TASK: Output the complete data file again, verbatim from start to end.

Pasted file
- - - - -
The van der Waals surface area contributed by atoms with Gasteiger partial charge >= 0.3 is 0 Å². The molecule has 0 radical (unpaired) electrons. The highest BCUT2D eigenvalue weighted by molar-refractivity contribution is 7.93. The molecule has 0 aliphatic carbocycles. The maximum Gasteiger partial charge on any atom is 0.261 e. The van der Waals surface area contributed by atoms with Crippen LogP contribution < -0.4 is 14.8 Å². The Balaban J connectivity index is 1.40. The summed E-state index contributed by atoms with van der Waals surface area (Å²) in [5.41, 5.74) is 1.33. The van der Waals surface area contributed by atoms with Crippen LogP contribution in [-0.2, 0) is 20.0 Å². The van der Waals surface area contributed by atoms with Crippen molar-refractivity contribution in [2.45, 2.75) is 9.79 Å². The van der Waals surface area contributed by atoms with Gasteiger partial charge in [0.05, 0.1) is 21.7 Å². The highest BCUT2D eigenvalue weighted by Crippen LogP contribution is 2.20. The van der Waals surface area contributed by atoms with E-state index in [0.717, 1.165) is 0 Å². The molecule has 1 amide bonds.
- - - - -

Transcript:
The van der Waals surface area contributed by atoms with Gasteiger partial charge >= 0.3 is 0 Å². The molecule has 0 radical (unpaired) electrons. The highest BCUT2D eigenvalue weighted by molar-refractivity contribution is 7.93. The molecule has 0 aliphatic carbocycles. The maximum Gasteiger partial charge on any atom is 0.261 e. The van der Waals surface area contributed by atoms with Crippen LogP contribution < -0.4 is 14.8 Å². The Balaban J connectivity index is 1.40. The summed E-state index contributed by atoms with van der Waals surface area (Å²) in [5.41, 5.74) is 1.33. The van der Waals surface area contributed by atoms with Crippen LogP contribution in [-0.2, 0) is 20.0 Å². The van der Waals surface area contributed by atoms with Crippen molar-refractivity contribution in [2.45, 2.75) is 9.79 Å². The van der Waals surface area contributed by atoms with Gasteiger partial charge in [0.05, 0.1) is 21.7 Å². The highest BCUT2D eigenvalue weighted by Crippen LogP contribution is 2.20. The van der Waals surface area contributed by atoms with E-state index in [0.717, 1.165) is 0 Å². The molecule has 1 amide bonds.